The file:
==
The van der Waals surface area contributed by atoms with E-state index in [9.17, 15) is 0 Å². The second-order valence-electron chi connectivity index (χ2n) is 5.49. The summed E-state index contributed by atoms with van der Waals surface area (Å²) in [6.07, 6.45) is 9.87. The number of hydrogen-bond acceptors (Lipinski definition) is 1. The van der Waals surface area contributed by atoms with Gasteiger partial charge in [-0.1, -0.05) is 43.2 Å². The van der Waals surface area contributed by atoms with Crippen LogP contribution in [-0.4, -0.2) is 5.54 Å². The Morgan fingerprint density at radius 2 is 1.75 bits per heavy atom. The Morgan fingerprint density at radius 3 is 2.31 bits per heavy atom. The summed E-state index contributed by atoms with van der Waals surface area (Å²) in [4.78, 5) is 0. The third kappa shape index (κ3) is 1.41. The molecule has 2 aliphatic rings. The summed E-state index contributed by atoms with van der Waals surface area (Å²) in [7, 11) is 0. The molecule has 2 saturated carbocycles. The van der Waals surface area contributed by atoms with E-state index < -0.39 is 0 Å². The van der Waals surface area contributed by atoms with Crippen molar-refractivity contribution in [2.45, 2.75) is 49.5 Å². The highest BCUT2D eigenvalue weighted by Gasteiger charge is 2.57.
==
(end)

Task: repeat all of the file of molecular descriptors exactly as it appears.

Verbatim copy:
The van der Waals surface area contributed by atoms with E-state index in [9.17, 15) is 0 Å². The second-order valence-electron chi connectivity index (χ2n) is 5.49. The summed E-state index contributed by atoms with van der Waals surface area (Å²) in [6.07, 6.45) is 9.87. The number of hydrogen-bond acceptors (Lipinski definition) is 1. The van der Waals surface area contributed by atoms with Gasteiger partial charge in [-0.1, -0.05) is 43.2 Å². The van der Waals surface area contributed by atoms with Crippen LogP contribution in [-0.4, -0.2) is 5.54 Å². The Morgan fingerprint density at radius 2 is 1.75 bits per heavy atom. The Morgan fingerprint density at radius 3 is 2.31 bits per heavy atom. The summed E-state index contributed by atoms with van der Waals surface area (Å²) in [4.78, 5) is 0. The third kappa shape index (κ3) is 1.41. The molecule has 2 aliphatic rings. The summed E-state index contributed by atoms with van der Waals surface area (Å²) in [7, 11) is 0. The molecule has 2 saturated carbocycles. The van der Waals surface area contributed by atoms with E-state index < -0.39 is 0 Å². The van der Waals surface area contributed by atoms with Crippen molar-refractivity contribution in [2.45, 2.75) is 49.5 Å². The highest BCUT2D eigenvalue weighted by Gasteiger charge is 2.57.